Mount Abe wins money for mentoring

MICHAEL DENNISON, A mentor through the Lincoln Mentors program, plays lacrosse with his mentee Brigham Kirchhoff, age 10, during a “physically distanced” mentoring meeting earlier this fall.

BURLINGTON — A portion of the $347,850 in grants that Mentor Vermont recently announced will support five agencies or school districts serving youth in Addison County. The Burlington agency publicized the recipients of the 2020-2021 Vermont Mentoring Grants, which provide funding for youth mentoring programs throughout the state.
The 24 grants will support more than 100 new and existing program sites, and nearly 1,500 adult-to-youth mentor pairs in communities across Vermont.
Among the bequests are a $30,000 grant to the Mount Abraham Unified School District (MAUSD) to support the Bristol Mentors, Lincoln Mentors, Monkton Mentors, Mount Abraham Mentoring, New Haven Mentors, and Starksboro Mentoring programs; and a $4,000 grant to the Safer Society Foundation to support the New Circle mentoring program.
“Mentoring meetings during the pandemic have required extra creativity on the part of mentors,” said Amy Johnston, director of the MAUSD mentoring programs. “Providing supplies and extra support to matches during this time has become more important than ever to sustain these life-changing relationships. We are so grateful to Mentor Vermont for providing us with this generous award.”
Mentor Vermont also awarded three grants to statewide agencies that support youth in Addison County: a $9,500 grant to Big Brothers Big Sisters of Vermont, which supports community-based mentoring for youth living in Greater Vergennes; a $25,100 grant to The DREAM Program, which pairs college students from Middlebury College with youth living in affordable housing communities; and a $60,000 grant to Everybody Wins! Vermont, which coordinates a literacy-based mentoring program at Bridport Central School.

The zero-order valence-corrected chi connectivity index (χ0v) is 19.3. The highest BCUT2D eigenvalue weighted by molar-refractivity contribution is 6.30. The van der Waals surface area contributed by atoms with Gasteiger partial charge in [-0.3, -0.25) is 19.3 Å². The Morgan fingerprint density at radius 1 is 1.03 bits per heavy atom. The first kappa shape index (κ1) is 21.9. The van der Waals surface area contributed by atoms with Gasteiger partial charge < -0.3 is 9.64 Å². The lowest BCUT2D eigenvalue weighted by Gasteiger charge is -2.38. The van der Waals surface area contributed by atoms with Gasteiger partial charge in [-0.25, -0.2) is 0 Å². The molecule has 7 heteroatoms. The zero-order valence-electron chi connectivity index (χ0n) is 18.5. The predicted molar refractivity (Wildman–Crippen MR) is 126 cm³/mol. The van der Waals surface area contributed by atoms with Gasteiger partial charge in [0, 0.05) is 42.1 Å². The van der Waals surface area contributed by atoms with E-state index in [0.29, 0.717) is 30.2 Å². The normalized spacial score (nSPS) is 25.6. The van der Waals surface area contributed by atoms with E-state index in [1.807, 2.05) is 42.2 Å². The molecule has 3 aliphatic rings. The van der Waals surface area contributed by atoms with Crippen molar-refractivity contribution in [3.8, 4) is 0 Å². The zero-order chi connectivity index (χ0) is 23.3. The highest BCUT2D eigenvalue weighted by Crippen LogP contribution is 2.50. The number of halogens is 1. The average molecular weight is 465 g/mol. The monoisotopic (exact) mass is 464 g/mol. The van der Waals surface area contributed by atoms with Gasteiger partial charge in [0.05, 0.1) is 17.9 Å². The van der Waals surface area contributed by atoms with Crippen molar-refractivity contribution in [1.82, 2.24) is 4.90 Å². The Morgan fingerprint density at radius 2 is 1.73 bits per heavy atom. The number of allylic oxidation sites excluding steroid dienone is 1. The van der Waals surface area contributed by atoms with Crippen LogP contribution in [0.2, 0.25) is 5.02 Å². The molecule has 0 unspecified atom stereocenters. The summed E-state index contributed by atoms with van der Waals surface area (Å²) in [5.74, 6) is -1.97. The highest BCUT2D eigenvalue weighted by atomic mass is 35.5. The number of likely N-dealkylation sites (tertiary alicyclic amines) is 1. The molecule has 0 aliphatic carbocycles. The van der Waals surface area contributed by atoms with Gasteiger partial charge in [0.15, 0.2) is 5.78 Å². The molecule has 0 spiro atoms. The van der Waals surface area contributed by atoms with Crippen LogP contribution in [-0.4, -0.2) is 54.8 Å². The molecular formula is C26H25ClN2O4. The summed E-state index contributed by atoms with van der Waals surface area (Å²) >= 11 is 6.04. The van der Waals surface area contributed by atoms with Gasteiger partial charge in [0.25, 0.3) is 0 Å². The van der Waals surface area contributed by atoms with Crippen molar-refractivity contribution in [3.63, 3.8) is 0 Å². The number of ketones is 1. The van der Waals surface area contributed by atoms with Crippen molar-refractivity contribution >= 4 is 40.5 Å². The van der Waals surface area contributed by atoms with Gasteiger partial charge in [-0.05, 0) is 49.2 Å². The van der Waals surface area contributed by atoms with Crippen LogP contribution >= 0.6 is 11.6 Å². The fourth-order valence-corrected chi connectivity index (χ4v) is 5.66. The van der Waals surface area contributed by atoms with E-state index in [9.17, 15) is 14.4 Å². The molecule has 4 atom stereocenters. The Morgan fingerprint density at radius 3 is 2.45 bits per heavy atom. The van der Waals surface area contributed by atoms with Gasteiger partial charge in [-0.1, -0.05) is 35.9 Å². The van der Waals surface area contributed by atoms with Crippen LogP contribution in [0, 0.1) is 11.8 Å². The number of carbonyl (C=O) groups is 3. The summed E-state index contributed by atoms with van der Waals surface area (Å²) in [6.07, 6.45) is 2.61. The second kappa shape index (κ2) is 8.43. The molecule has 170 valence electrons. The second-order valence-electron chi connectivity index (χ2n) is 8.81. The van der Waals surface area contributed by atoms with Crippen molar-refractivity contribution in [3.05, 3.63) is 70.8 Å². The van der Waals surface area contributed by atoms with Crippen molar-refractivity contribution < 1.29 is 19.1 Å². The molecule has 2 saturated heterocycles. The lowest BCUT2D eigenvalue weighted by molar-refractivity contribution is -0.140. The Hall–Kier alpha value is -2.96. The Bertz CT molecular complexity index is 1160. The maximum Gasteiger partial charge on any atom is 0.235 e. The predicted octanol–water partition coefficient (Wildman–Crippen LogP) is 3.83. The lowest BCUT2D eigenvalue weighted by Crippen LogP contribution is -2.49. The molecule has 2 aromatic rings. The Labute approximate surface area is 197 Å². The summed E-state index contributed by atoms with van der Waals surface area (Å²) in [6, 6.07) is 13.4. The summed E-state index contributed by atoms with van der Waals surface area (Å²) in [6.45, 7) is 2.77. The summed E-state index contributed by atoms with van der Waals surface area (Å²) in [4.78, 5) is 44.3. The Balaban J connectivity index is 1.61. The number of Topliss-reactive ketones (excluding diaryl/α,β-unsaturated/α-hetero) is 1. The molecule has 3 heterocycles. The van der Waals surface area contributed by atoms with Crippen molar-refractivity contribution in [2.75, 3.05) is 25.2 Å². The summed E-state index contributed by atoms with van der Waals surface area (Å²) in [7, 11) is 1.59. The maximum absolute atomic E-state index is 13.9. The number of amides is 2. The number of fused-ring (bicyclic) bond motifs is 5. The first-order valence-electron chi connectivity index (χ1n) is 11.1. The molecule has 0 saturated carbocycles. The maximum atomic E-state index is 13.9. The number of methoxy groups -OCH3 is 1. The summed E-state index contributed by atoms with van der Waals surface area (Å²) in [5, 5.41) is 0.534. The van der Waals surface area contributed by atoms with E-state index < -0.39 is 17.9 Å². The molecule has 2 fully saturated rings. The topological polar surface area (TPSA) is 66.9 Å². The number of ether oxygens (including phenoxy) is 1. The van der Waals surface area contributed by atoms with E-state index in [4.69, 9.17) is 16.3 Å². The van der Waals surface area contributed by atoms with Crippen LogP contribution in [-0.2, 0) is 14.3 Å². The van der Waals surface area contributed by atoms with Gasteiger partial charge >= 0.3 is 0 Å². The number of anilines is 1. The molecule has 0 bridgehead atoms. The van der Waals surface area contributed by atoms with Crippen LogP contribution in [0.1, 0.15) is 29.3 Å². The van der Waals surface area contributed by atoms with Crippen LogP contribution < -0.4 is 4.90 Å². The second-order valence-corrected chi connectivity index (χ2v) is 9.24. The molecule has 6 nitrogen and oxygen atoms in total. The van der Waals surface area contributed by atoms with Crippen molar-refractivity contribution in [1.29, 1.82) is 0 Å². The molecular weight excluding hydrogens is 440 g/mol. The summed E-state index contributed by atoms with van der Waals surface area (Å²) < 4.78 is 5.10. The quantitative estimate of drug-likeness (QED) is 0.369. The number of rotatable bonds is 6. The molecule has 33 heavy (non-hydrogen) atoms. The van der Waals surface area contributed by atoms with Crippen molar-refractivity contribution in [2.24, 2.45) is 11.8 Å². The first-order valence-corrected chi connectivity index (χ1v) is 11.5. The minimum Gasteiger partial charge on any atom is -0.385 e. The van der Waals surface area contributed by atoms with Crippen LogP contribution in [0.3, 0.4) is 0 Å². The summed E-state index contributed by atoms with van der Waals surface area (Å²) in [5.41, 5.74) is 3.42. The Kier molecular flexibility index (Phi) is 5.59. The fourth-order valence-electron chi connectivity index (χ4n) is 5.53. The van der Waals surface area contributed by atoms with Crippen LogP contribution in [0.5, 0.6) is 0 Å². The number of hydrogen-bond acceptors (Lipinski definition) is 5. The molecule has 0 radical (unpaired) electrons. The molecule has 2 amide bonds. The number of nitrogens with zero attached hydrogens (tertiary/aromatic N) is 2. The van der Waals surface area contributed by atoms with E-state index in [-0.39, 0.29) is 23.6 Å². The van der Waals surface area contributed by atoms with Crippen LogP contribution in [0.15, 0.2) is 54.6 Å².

The Vermont Mentoring Grants have traditionally been made possible through support from the A.D. Henderson Foundation and the Vermont Department for Children and Families. This year’s grants also include funding from the Vermont Community Foundation’s COVID-19 Response Fund. With social distancing orders affecting the lives of young people and limiting their connections with caring adults, now is a critical time to maintain relationships between mentors and mentees. This year’s grants are prioritizing the work that mentoring organizations around the state are doing to continue to adapt to COVID-19 and safely provide services.
For more information about the Vermont Mentoring Grants and this year’s award recipients, visit:

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